AP or Dual Credit? Which is Best for High School Students?
Creating the best schedule in high school can be challenging, especially if you are deciding if you should take AP (advanced placement) or Dual Credit courses.
On one hand, thousands of students take the Advanced Placement exams. At the same time, colleges and universities are saying the number of high school students taking Dual Credit courses is increasing- and say that these classes may be more beneficial than the traditional AP courses to some students.
There are two roads a student can take; the first would be AP classes. AP prepares a student to pass an exam to prove their knowledge in college-level course curriculum. A high test score can qualify for college credit. Similarly, Dual Credit will effectively enroll students in college level courses while they are still in high school, allowing them to earn both high school and college credit. The biggest benefit of course, when done the right way, is that many students can reduce countless college credits before they even get to college, i.e. saving one or more semesters of college tuition. The classes are harder, and probably the biggest additional plus to taking AP or Dual Credit courses, would be that a student is in an environment with other students who want to work as hard. However, one should consider the pros and cons of both before making a decision to move forward with either.
Fastweb lists these pros and cons to either decision:
• EnvironmentSometimes it can be hard to motivate yourself in a regular class simply because of the lack of a dedicate mindset in the classroom.
Taking AP classes or Dual Credit classes can be extremely beneficial for the environment alone, as you will be in class with most of the dedicated and hardworking students in your grade.
• Class Rank/GPATaking advanced classes, at some schools, can also benefit your class rank and G.P.A in a positive way if your school is one that weights classes.
For example, I know that in many high schools, AP/Dual Credit classes add an extra ten points to a G.P.A that calculated class rank, and it certainly helped motivate students to take as many advanced classes as possible.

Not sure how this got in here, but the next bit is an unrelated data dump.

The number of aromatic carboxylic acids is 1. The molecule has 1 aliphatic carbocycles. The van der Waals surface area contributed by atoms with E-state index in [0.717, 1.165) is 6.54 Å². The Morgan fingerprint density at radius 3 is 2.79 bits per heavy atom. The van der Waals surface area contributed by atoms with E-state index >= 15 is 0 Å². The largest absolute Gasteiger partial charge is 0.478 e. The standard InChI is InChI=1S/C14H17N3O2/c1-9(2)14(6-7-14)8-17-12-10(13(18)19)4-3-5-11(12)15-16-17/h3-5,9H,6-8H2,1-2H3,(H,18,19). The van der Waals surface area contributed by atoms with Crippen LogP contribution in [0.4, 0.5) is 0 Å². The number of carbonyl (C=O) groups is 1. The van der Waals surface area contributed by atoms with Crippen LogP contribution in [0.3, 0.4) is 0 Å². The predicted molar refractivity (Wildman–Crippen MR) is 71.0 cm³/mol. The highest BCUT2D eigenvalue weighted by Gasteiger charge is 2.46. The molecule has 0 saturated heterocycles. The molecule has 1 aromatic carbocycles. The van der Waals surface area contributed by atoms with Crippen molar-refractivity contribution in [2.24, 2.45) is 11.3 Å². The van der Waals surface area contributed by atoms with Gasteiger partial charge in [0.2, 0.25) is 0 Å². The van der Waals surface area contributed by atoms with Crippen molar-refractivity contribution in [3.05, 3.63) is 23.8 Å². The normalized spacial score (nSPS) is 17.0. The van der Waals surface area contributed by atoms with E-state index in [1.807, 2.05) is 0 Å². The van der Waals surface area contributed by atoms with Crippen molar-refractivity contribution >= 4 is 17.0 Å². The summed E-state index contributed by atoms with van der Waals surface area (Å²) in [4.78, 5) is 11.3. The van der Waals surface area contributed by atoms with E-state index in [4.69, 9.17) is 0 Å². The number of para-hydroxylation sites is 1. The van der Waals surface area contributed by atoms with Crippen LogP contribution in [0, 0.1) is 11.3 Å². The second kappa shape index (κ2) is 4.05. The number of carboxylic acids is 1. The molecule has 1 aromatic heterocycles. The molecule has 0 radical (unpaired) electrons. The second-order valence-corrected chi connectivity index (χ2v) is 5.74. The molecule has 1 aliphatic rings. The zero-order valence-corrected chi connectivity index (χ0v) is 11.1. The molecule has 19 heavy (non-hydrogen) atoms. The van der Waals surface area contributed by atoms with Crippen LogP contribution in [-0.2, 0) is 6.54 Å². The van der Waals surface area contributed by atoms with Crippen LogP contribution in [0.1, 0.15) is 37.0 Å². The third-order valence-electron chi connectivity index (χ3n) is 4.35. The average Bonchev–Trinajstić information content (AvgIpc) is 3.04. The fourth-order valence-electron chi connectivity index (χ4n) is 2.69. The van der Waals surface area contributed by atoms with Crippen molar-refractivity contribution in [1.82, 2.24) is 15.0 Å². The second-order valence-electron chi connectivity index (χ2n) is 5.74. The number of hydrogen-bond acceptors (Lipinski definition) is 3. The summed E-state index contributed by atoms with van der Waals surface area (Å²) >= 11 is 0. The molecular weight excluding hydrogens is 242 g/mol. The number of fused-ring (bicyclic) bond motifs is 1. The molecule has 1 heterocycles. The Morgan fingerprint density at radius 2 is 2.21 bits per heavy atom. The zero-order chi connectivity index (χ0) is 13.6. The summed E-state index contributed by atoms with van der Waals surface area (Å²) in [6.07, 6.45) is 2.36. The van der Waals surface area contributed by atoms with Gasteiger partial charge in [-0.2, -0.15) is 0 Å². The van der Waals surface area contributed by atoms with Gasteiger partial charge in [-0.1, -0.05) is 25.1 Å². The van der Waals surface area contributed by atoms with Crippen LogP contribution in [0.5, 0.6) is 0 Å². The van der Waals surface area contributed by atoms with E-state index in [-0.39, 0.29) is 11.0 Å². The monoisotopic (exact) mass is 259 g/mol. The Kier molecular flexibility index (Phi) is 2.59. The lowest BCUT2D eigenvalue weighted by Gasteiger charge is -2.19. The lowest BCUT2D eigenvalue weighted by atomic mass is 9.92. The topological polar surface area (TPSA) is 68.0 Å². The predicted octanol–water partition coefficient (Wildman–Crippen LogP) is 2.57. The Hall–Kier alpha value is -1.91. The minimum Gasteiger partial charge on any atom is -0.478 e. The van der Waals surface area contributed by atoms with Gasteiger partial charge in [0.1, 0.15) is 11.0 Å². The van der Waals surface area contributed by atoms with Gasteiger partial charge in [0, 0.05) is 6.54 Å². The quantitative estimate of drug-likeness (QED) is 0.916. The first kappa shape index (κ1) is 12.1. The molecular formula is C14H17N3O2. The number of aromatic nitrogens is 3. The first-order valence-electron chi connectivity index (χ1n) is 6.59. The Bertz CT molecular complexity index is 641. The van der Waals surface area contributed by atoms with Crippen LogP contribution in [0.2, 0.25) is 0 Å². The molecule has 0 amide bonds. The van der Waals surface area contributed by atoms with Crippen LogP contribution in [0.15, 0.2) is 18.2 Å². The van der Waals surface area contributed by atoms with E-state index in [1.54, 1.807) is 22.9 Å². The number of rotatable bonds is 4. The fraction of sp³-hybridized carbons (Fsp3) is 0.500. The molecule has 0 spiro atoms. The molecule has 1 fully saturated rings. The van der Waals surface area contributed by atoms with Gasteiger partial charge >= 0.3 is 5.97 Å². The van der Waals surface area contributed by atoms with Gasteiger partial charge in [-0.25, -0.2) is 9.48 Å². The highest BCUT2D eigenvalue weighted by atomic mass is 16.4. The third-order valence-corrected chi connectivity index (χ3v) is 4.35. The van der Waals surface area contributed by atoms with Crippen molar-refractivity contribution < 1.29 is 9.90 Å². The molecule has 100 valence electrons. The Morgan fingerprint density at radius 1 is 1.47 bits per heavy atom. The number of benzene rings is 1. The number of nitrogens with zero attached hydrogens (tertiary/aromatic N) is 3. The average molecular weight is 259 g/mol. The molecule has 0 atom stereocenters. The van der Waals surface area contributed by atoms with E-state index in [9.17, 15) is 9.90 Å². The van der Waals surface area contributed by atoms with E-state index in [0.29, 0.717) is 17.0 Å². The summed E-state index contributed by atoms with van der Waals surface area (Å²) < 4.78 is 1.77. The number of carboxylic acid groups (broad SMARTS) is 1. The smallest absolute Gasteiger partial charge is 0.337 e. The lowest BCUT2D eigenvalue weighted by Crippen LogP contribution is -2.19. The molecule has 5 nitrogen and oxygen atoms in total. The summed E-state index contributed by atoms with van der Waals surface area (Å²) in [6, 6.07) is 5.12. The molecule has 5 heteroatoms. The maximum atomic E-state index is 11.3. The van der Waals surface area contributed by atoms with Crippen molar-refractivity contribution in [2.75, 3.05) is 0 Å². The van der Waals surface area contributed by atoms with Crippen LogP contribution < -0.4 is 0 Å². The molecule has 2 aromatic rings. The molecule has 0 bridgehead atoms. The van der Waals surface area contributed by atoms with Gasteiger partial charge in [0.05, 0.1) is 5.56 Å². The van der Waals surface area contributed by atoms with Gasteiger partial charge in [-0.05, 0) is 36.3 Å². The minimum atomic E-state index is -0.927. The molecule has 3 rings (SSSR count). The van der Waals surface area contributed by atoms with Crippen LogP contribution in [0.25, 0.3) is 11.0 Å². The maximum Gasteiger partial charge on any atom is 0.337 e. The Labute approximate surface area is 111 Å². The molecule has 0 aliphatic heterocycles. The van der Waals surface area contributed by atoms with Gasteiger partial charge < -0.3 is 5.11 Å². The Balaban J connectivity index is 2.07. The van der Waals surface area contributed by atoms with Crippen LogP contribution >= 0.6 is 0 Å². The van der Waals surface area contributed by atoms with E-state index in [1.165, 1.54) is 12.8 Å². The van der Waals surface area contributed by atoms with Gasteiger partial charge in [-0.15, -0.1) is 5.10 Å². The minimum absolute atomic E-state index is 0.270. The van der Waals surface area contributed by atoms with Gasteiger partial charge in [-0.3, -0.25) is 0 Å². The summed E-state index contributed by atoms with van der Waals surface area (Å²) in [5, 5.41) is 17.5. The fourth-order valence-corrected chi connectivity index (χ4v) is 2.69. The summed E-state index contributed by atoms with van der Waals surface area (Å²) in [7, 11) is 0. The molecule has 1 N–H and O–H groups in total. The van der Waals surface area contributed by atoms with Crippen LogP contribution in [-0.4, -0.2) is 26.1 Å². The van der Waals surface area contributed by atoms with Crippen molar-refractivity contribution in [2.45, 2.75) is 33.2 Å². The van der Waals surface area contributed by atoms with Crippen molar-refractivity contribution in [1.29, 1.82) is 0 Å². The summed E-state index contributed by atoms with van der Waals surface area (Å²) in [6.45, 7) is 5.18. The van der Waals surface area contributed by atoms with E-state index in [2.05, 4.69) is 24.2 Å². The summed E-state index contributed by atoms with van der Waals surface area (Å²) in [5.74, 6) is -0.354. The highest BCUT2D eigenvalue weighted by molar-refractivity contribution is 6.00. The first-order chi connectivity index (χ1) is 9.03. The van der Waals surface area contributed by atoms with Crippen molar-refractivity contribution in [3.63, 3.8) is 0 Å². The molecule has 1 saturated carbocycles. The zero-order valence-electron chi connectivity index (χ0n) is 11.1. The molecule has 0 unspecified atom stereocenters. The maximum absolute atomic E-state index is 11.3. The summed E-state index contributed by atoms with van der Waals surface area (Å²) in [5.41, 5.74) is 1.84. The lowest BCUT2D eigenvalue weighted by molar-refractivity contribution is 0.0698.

• College CreditProbably the most important benefit to taking college level classes in high school is the opportunity for college credit.
Whether you get automatic credit through a Dual Credit class, or credit by examination in an AP course, it is usually financially beneficial to you to get as many college hours as possible while in high school.
• Class Rank/GPAAlthough you can look at the weighted G.P.A as a benefit, there is also a chance that it wouldn’t be enough of a grade boost to make a difference.
Sometimes, advanced classes are so hard that a regular student can outscore you even with the weighted addition to your grade. That’s an important aspect to keep in mind when making your decision.
• Additional HomeworkIn high school, the difference between outside homework for a regular class and an advanced class can be substantial. The homework is certainly more plentiful, and you will be expected to do more work in a swift manner.
• Transfer of CreditsAnother issue with Dual Credit classes is the possibility of the credits not transferring. If you end up attending an in-state college, the credits from your Dual Credit class will usually transfer. Some highly selective universities will not honor Dual Credit or AP exam scores for college credit.
Regardless of the pros of cons of each, it is highly recommended to pursue AP or Dual Credit courses in high school. The credit earned will often save you a great deal of money in the long run!
Be sure to contact Cash4College, if you have any more questions.
Nadine Underbrink, M.Ed.
Nadine Underbrink, M.Ed.